In the final chapter of “Church Membership”, Leeman discusses how locale and context affects church membership. In light of all that is going on in Afghanistan of late, but also the experience of churches in China and some parts of Africa, and increasingly here, this chapter reflecting on what membership looks like under different societal and political forces is helpful. It bears out the flexibility and wisdom Leeman brings, rather than a rigid set of rules.
And as discussions of viruses and vaccines continue to dominate our lives, this section hits home:
Now, Satan uses different devices in different locations to undermine Christ’s kingdom. A favorite device in the West is cultural Christianity. The American brand of cultural Christianity results from well-intending adults handing out the candy of cheap grace to five-year olds and twenty-five year olds alike. You ask them if they want to be with mommy and daddy in heaven or pressure them into walking an aisle. The point is, you play on their fears, emotions, or appetites in order to get quick, unconsidered professions of faith. Then you immediately affirm those professions. The European state-church brand, on the other hand, is much more civilized. Cheap grace comes with a birth certificate.
The genius of this device in both locations is that it allows Satan to inoculate their hosts against real Christianity. It’s nearly impossible to share the gospel with a cultural Christian because he already gives lip service to it. “Yes, I believe that.” But there’s no repentance. He merely baptizes a slightly sanitized version of his old self into Christianity.Church Membership, pp. 122-23
Before getting into what membership looks like in those locales experiencing more pervasive and physical persecution, he makes the point that “cultural Christianity…fools churches into thinking that they don’t live in enemy territory.” (p.123) It should be enough to remind us of James 4:4: You adulterous people! Do you not know that friendship with the world is enmity with God? Therefore whoever wishes to be a friend of the world makes himself an enemy of God.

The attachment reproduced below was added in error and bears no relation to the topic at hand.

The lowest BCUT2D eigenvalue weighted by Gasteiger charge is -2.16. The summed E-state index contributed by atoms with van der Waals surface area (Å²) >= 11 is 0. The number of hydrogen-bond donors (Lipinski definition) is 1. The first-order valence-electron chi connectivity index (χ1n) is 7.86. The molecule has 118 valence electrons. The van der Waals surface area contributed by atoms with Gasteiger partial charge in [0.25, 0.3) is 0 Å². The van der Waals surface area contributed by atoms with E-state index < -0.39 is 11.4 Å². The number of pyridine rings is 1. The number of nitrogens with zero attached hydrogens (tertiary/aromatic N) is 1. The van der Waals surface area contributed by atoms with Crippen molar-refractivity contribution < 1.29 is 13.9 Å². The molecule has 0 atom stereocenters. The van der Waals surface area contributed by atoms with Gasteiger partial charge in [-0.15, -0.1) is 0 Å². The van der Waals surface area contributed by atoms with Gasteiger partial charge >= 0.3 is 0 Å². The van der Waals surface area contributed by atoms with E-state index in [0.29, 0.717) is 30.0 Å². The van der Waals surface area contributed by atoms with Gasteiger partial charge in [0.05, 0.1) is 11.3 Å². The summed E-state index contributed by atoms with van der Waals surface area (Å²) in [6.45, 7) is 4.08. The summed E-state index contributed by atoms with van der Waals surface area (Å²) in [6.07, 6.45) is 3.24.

The local church exists to show off God’s glory and mercy. Leeman is on solid ground when he remarks that, “the local church protects the gospel from all kinds of attack by taking great care in who it receives as a member. Every church must ask the basic questions: Who do you say that Jesus is? Are you sure you’re really ready to take up your cross and give yourself to identifying with him and his body?” (p.124)
A persecuted church may not have a physical membership role, and may not even vote on incoming members, but you can trust every member knows who is “with them”, who is a part of the body, who is set apart as a disciple and who is not. In a world of easy membership with no responsibility, and little to no accountability, I think churches are wise to put extra effort on the front end, to ensure that the resulting body is actually Christ’s body. Not a perfect or sinless one, but one that lives and proclaims the gospel by being set apart for God’s work.